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MPP Condemns Prison Sentence for Medical Marijuana Defendant Charles C. LynchSalem-News.com
Law-Abiding Medical Marijuana Collective Was Licensed by City.
(LOS ANGELES, Calif.) - The Marijuana Policy Project strongly condemned today's federal sentencing of Charles C. Lynch, a California medical marijuana provider who worked scrupulously to follow state and local laws but now faces one year and one day in federal prison.
"Years from now, Mr. Lynch may well be remembered as the last American to go to federal prison for a mistake, the final victim of an already repudiated policy well on its way to the ash heap of history, but whose mean-spirited effects still linger," said MPP executive director Rob Kampia.
"This sentence is a cruel and pointless miscarriage of justice. Mr. Lynch and his attorneys say they plan to appeal, and we hope they succeed. With federal law enforcement at the Mexican border so overwhelmed that traffickers coming through with up to 500 pounds of marijuana are let go, even one more penny spent persecuting a man who is not a criminal in any rational sense of the word is an outrageous waste of resources."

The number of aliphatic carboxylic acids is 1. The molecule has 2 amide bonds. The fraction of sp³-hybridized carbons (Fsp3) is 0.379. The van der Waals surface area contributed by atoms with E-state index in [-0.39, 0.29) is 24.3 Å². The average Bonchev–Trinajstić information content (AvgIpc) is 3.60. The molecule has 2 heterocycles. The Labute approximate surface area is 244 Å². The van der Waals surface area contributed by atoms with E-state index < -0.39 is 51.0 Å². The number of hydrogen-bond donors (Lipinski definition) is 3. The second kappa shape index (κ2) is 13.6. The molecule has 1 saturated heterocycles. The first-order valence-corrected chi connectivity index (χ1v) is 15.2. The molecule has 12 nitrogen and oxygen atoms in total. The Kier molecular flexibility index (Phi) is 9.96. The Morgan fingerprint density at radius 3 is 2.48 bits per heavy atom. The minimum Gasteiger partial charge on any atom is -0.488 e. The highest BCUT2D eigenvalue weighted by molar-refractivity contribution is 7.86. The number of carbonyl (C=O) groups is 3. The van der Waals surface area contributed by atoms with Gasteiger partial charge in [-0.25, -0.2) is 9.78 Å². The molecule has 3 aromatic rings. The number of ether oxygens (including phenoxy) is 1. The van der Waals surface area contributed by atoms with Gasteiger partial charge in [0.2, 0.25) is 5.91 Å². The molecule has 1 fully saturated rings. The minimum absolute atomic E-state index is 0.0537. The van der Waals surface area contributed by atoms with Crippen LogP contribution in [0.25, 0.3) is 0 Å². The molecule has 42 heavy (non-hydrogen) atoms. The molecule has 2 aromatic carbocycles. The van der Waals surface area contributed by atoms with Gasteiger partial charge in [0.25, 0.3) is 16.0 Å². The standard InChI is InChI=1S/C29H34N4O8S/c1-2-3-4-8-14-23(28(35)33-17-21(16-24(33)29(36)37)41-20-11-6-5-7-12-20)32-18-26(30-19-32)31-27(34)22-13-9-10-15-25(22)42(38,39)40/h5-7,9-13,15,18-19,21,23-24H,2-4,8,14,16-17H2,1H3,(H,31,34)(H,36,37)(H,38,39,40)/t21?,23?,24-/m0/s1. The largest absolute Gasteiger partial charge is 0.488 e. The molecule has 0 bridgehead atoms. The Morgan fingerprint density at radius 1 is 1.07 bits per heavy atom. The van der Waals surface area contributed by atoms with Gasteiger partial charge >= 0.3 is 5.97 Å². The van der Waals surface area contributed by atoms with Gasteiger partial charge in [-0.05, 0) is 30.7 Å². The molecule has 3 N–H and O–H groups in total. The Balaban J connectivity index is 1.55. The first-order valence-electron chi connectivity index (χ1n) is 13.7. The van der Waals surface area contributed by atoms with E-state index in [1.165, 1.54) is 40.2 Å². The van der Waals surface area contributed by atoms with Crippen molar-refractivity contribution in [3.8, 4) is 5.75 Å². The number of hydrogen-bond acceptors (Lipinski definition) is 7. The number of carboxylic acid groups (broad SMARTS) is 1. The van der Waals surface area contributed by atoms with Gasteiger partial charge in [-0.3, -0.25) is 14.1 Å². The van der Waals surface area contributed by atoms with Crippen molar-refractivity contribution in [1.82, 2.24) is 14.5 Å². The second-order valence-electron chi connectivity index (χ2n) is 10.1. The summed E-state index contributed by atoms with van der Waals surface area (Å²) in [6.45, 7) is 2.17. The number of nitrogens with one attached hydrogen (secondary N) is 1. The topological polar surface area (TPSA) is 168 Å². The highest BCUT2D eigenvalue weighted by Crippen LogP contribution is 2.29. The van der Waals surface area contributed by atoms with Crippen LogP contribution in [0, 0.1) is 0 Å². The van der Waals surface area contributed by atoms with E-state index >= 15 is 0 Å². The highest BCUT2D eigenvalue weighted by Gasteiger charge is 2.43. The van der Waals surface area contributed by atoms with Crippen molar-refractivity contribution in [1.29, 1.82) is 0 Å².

In February, U.S. Attorney General Eric Holder announced that henceforth the Drug Enforcement Administration would only conduct enforcement actions against medical marijuana defendants who were violating both state and federal law, reversing the Bush administration's policy of ignoring state medical marijuana laws.
Lynch's medical marijuana collective was licensed by the city of Morro Bay, and officials routinely inspected the facility to monitor compliance with state and local laws. But because federal law makes no statutory allowance for medical marijuana, all evidence related to California's medical marijuana law was barred from his trial.
Source: MarijuanaPolicy.org, the largest marijuana policy reform organization in the United States.
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